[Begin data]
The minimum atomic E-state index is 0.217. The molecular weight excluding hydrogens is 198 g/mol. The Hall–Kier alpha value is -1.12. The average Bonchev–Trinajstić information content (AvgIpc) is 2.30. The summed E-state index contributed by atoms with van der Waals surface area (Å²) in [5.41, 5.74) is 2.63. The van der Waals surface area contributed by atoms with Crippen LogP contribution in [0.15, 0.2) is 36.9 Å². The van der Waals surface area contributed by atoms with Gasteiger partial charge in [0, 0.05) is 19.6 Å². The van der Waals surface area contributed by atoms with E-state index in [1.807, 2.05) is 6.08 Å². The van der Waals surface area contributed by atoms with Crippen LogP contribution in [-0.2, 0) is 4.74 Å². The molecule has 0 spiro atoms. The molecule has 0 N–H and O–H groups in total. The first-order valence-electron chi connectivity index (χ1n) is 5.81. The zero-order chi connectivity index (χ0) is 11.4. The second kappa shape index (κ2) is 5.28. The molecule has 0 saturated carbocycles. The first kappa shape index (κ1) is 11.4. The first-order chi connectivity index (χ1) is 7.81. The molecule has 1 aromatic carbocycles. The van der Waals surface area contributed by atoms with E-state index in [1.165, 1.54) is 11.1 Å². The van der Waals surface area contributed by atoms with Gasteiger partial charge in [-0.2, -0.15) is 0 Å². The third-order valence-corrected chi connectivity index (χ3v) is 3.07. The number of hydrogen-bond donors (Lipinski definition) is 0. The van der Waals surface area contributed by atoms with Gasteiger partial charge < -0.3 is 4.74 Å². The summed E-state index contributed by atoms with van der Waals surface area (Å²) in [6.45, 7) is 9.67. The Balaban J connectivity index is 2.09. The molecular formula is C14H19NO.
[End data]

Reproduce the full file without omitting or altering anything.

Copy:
The minimum atomic E-state index is 0.217. The molecular weight excluding hydrogens is 198 g/mol. The Hall–Kier alpha value is -1.12. The average Bonchev–Trinajstić information content (AvgIpc) is 2.30. The summed E-state index contributed by atoms with van der Waals surface area (Å²) in [5.41, 5.74) is 2.63. The van der Waals surface area contributed by atoms with Crippen LogP contribution in [0.15, 0.2) is 36.9 Å². The van der Waals surface area contributed by atoms with Gasteiger partial charge in [0, 0.05) is 19.6 Å². The van der Waals surface area contributed by atoms with E-state index in [1.807, 2.05) is 6.08 Å². The van der Waals surface area contributed by atoms with Crippen LogP contribution in [-0.2, 0) is 4.74 Å². The molecule has 0 spiro atoms. The molecule has 0 N–H and O–H groups in total. The first-order valence-electron chi connectivity index (χ1n) is 5.81. The zero-order chi connectivity index (χ0) is 11.4. The second kappa shape index (κ2) is 5.28. The molecule has 0 saturated carbocycles. The first kappa shape index (κ1) is 11.4. The first-order chi connectivity index (χ1) is 7.81. The molecule has 1 aromatic carbocycles. The van der Waals surface area contributed by atoms with E-state index in [1.165, 1.54) is 11.1 Å². The van der Waals surface area contributed by atoms with Gasteiger partial charge in [-0.2, -0.15) is 0 Å². The third-order valence-corrected chi connectivity index (χ3v) is 3.07. The number of hydrogen-bond donors (Lipinski definition) is 0. The van der Waals surface area contributed by atoms with Gasteiger partial charge < -0.3 is 4.74 Å². The summed E-state index contributed by atoms with van der Waals surface area (Å²) in [6.45, 7) is 9.67. The Balaban J connectivity index is 2.09. The molecular formula is C14H19NO.